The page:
Non-Muslim FnB entrepreneur shares halal certification pain faced by small biz

A SMALL non-Muslim food and beverage (FnB) enterprise owner has shared his views on the hassle that he endures in meeting JAKIM’s (Department of Islamic Development Malaysia) stringent halal requirements.

Posting on X (formerly Twitter), Chan Wern Shen rationalised that there was no way businesses would self-sabotage their revenue stream if the majority of their clientele are Muslims by not adhering to halal guidelines.

After all, the cost and procedure for obtaining halal certification from JAKIM was beyond the means of small businesses. Chan further cited the need for a minimum number of staff as a major stumbling block for small enterprises.

Chan went on to relate how he was at pains to do everything necessary to ensure that the food prepared met halal requirements which include sourcing only from halal-certified suppliers and manufacturers.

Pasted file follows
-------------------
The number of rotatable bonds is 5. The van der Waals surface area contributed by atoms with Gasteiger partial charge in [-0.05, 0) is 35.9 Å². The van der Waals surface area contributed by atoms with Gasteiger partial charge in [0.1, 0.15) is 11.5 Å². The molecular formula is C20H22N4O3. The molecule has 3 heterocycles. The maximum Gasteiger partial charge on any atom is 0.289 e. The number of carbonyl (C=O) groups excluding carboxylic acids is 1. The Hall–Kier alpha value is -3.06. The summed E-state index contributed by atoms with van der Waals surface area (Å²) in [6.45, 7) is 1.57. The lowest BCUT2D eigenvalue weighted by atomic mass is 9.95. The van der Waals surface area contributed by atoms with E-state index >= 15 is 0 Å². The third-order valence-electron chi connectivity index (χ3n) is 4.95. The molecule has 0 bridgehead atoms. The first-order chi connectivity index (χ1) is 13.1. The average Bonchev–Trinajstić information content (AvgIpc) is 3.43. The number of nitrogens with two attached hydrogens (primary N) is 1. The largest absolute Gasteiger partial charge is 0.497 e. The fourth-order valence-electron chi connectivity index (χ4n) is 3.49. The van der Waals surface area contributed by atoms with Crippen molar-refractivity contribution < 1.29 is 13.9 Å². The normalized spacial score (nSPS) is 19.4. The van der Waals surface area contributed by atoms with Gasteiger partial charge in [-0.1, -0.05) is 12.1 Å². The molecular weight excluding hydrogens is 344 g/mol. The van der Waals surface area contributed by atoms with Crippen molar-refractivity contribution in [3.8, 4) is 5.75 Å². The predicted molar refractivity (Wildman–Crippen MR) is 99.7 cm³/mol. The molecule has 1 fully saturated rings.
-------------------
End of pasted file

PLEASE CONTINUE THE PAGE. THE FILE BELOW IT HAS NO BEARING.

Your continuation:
The poster also said he took great pride in ensuring that the cleanliness of the premises is maintained to a very high standard. He further assured readers that his business would not countenance using non-halal ingredients in the preparation of the food.

He further said he was always honest with Muslim customers regarding the halal status by clearly informing them that he did not possess the necessary JAKIM certification. He also said he fully understood if Muslim customers chose to dine elsewhere.

The post has received close to 900,000 views at the time of writing with plenty of positive comments:

The poster also revealed that his business was serving Bangladeshi cuisine and hired only Muslim staff with strict prohibitions on alcohol and other non-halal items in the premises. He further revealed that he is working hard towards getting official certification from JAKIM.

Given the challenges listed above, perhaps JAKIM can devise a scheme to help small enterprises, Muslim-owned or otherwise. It can be in the form of monthly instalments or perhaps a smaller staff headcount if the premises do not exceed a certain square footage.

Such a move would encourage more businesses to apply and comply with halal regulations.

This would create a win-win situation. – Jan 6, 2024

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